Planning for spring break is a big deal — beach or ski trip? All-inclusive resort or local hostel accommodations? Hurricane relief work or volunteering at a local shelter? Bet you didn’t see that last one coming.
For the 2-1/2 years that I have been in college, it has always been a goal of mine to participate in a service project. At Fordham University, where I’m a student, one group that offers such trips is Global Outreach (GO!), a cultural immersion and service program that facilitates students learning about issues of injustice around the country and the world. Teams of students are sent out every winter, spring and summer break to work with various organizations while building strong community bonds and growing spiritually. This weekend, I will be departing on a domestic project to San Diego, California, during my spring break.
The project I’ll work with in San Diego does outreach to homeless and at-risk youth. San Diego has one of the largest homeless populations in the United States, with an average of 2,500 homeless youth at any given time living on the streets.While there, my team will work with Stand Up for Kids, a non-profit organization helping homeless and at-risk youth by providing them with meals, safe spaces to play and rest, educational assistance, and counseling services.
Why did I choose to do a service project during my spring break? As a young woman admittedly feeling a little spiritually lost, I’m looking for a chance on this trip to discover what spirituality really is, and how it can grow in my own life through serving others. (This is also one of the reasons why I wanted to be an intern at Busted Halo®!)
The idea of community also plays a large role in why I wanted to do a service trip. I love connecting with other people and have struggled to find my own sense of community here at Fordham. I’m looking forward to building relationships with my fellow service project teammates through our shared experiences. Our service trip is about working together and learning from each other. So, to slap an overlapping answer on the question, I chose to go on a service trip to learn. I’m “GOing” to learn about myself, to learn about others, to learn about homelessness, and maybe to learn a few things I did not expect.
Yes, I will be doing community service. But I did not choose to participate for the purpose of showing off how good of a person I am or checking a service project off my bucket list. In fact, those ideas never crossed my mind. I don’t have the expectation to “help” people. I have gifts and ideas to share with others, and I know the people I will encounter in San Diego will share their gifts and ideas with me. It will be a mutual learning experience.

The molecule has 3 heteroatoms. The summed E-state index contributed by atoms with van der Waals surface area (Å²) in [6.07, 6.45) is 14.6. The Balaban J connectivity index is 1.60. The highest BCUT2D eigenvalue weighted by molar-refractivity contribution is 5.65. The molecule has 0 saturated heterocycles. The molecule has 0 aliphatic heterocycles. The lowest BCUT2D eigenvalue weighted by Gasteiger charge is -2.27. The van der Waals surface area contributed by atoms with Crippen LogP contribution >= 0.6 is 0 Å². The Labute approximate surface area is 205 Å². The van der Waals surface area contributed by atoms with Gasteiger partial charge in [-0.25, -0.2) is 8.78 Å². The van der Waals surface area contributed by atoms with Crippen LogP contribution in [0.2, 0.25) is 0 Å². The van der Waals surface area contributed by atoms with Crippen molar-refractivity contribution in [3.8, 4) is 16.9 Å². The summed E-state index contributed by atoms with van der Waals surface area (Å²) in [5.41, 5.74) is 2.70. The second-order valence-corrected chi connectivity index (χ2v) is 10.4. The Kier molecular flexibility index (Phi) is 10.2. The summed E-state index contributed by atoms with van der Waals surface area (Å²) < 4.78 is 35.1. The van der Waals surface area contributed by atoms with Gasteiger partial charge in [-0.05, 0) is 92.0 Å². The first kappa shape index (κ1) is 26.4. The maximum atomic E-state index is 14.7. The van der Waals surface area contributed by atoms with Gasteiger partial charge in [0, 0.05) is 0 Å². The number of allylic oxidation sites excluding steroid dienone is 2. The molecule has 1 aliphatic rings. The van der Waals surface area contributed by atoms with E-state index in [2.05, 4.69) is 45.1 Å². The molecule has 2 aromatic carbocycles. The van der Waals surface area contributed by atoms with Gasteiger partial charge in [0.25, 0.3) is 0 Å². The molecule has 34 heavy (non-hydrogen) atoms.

To the naysayers
There are those who question the value of service trips like the one I’m going on. One argument against alternative spring breaks is that they do more harm than good. This is a valid concern. It is true that some service trips don’t make a real difference. Volunteers come with the vision that they will change the world and end up disturbing the culture, offending others, and coming off as superior to the people who are, in actuality, their brothers and sisters, their equals. The goal is to not have an idea in your head that you are going to help or save anyone. I am going to San Diego to live in solidarity with other young people my age and learn about their lives and experiences. That’s why we practice simple living and focus on building a community. Leading up to the trip, my team met for weekly meetings and spent time together learning and preparing for what to expect in San Diego. We will be staying on a campground, showering every other day, and eating small meals consisting of peanut butter and jelly sandwiches and fruit. All down time will be spent together — talking, reflecting, or playing games with each other and the kids at Stand Up. It’s all in an effort to grow in solidarity. Mutual support and learning from all people involved puts us on an equal playing field; the aim is to stay far away from paternalistic thoughts and actions. We can all gain something from listening and living; these experiences teach us so much. By not having expectations, I believe you gain so much more from life, as it often surprises you in wonderful ways.
Another counterpoint I’ve heard is: “Why don’t you help people in your own backyards?” Being from the Bronx, I know New York City has a large homeless population, and people have asked me why I don’t just spend my time volunteering around the city. Global Outreach’s unofficial belief is that “the trip chooses you.” A person can’t decide what project they want to go on and just do it; you need to be interviewed and hand-selected to join a team. In this way, the trip you go on is really not in your hands. This is a calling in some respects — you need to surrender yourself to the opportunity to serve, wherever that may be, whatever it may look like. My personality, gifts, and talents are best suited to be in San Diego at this time in my life.
Service trips aren’t about fixing the world one person at a time. They are about being with others, working with them, learning from them, and using those experiences to make a difference. In the end, I hope that the greatest change will occur within me, and that I will come across the opportunities for personal growth I have been searching for.